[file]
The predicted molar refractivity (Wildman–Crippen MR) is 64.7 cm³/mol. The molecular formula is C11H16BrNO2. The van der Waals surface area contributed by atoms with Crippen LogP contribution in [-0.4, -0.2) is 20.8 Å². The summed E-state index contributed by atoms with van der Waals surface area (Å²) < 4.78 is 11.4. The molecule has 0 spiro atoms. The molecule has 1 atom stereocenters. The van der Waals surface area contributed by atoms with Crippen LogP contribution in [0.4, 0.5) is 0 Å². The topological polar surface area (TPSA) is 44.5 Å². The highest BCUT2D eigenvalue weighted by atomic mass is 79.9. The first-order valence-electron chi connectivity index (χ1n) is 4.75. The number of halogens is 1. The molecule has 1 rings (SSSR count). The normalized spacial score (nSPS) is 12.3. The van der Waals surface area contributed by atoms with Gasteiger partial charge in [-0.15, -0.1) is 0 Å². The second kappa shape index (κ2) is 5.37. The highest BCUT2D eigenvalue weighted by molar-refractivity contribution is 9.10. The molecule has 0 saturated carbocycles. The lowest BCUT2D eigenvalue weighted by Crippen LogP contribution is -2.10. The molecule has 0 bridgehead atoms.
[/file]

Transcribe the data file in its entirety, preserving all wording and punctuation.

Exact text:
The predicted molar refractivity (Wildman–Crippen MR) is 64.7 cm³/mol. The molecular formula is C11H16BrNO2. The van der Waals surface area contributed by atoms with Crippen LogP contribution in [-0.4, -0.2) is 20.8 Å². The summed E-state index contributed by atoms with van der Waals surface area (Å²) < 4.78 is 11.4. The molecule has 0 spiro atoms. The molecule has 1 atom stereocenters. The van der Waals surface area contributed by atoms with Crippen LogP contribution in [0.4, 0.5) is 0 Å². The topological polar surface area (TPSA) is 44.5 Å². The highest BCUT2D eigenvalue weighted by atomic mass is 79.9. The first-order valence-electron chi connectivity index (χ1n) is 4.75. The number of halogens is 1. The molecule has 1 rings (SSSR count). The normalized spacial score (nSPS) is 12.3. The van der Waals surface area contributed by atoms with Gasteiger partial charge in [-0.15, -0.1) is 0 Å². The second kappa shape index (κ2) is 5.37. The highest BCUT2D eigenvalue weighted by molar-refractivity contribution is 9.10. The molecule has 0 saturated carbocycles. The lowest BCUT2D eigenvalue weighted by Crippen LogP contribution is -2.10. The molecule has 0 bridgehead atoms.